Wolf, one thing I do want to note, we saw these protesters here earlier today in the community, protesting the president's visit. And from where we are right outside the synagogue, we can actually hear them from down the street. We can't see them, but we started to hear them as soon as the president, the first lady, Ivanka Trump and Jared Kushner went inside with one of the rabbis to light that candle about ten minutes ago.

And now that they're out here paying their respects, speaking with this rabbi, it's quiet, Wolf. We can't exactly hear what they are saying. But you can see the president there reaching forward, placing a Stone on these stars of the victims that were shot here on Saturday.

BLITZER: And it is a Jewish tradition to lay stones. Usually on the tombstones of those who have just been buried, and then go every year and lay stones. Once again, these stones are permanent. Flowers are important. They're very nice, but they don't last all that long. A stone lasts for a long time. It's a long-standing Jewish tradition, going back centuries. And that's why they're doing this.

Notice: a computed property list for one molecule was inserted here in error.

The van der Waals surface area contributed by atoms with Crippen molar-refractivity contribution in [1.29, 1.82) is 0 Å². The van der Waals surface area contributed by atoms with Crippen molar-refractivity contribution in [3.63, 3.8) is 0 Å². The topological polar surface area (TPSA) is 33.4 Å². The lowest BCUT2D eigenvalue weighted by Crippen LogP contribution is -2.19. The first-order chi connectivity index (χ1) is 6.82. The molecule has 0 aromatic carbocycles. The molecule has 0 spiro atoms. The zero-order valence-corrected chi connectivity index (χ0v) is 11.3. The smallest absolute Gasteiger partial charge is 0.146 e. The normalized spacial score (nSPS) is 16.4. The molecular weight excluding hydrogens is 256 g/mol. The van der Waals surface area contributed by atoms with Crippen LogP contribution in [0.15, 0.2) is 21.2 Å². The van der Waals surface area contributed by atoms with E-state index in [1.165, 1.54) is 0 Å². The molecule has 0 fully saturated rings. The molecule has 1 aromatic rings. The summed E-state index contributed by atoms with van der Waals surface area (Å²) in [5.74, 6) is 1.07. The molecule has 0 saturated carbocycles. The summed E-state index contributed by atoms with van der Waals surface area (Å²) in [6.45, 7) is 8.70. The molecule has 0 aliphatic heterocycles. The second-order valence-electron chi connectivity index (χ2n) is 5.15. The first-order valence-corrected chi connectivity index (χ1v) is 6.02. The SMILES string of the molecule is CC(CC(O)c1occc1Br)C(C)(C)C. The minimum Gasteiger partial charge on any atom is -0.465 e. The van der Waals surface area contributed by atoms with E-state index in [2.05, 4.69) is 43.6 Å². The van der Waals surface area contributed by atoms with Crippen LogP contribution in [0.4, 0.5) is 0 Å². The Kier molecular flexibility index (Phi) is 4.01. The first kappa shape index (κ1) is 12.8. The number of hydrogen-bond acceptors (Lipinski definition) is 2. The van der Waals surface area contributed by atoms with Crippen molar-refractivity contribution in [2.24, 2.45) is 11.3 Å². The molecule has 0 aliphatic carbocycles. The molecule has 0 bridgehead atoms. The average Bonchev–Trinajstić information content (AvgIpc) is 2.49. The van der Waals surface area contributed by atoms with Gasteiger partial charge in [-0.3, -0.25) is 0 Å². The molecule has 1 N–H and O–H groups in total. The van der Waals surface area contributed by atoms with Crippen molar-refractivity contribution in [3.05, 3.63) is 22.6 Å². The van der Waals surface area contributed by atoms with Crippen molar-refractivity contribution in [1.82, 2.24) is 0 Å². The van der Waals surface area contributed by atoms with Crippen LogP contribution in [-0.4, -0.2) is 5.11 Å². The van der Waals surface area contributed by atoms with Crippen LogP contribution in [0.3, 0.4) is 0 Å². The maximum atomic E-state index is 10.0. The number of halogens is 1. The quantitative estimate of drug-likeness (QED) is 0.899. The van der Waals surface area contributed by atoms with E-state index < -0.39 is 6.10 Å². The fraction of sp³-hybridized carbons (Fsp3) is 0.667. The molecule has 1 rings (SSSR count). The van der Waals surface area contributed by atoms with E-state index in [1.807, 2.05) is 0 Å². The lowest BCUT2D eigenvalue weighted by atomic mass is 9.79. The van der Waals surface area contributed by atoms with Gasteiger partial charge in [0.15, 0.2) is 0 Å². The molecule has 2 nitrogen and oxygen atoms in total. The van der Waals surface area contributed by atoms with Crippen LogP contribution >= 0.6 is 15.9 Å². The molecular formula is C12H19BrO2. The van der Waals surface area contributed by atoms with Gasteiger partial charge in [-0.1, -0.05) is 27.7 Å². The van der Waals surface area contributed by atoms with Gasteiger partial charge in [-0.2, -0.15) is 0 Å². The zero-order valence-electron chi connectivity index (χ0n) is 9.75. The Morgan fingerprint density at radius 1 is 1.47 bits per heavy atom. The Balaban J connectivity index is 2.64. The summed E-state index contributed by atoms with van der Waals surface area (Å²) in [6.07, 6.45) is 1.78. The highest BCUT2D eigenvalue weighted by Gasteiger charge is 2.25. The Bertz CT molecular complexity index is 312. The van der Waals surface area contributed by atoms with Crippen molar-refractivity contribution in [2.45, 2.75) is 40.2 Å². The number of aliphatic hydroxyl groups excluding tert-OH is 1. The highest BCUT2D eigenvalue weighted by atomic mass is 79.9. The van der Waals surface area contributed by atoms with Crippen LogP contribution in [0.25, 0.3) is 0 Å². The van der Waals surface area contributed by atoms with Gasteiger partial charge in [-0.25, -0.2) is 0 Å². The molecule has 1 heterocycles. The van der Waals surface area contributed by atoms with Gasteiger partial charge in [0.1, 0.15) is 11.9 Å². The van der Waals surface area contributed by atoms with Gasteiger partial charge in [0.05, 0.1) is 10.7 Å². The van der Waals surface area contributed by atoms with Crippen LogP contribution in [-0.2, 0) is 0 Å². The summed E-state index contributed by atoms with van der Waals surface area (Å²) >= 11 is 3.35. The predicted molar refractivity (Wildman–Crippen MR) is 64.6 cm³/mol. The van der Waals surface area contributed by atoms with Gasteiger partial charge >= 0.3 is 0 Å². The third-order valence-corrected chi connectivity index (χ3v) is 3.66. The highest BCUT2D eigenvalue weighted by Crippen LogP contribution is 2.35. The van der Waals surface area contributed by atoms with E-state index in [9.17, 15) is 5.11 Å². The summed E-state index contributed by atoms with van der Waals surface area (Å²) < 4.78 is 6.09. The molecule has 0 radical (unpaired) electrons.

And the president is clearly, Kaitlan, being walked through a lot of these Jewish traditions by his daughter and son-in-law, both of whom are Jewish. Jared Kushner, an orthodox Jew.

COLLINS: That's right. And they were actually the ones who told the president on Saturday after the first reports of this had happened had come out. They were the ones who encouraged the president to come and make a visit to Pittsburgh, to come and show the community. And also, Wolf, you'll see standing next to Ivanka Trump there is the

treasury secretary, Steven Mnuchin. That is not someone we knew was coming, but he is here on this trip. Also traveling is the Israeli ambassador, Ron Dermer, and Jason Greenblatt. Several other members of the administration who are Jewish also coming with the president.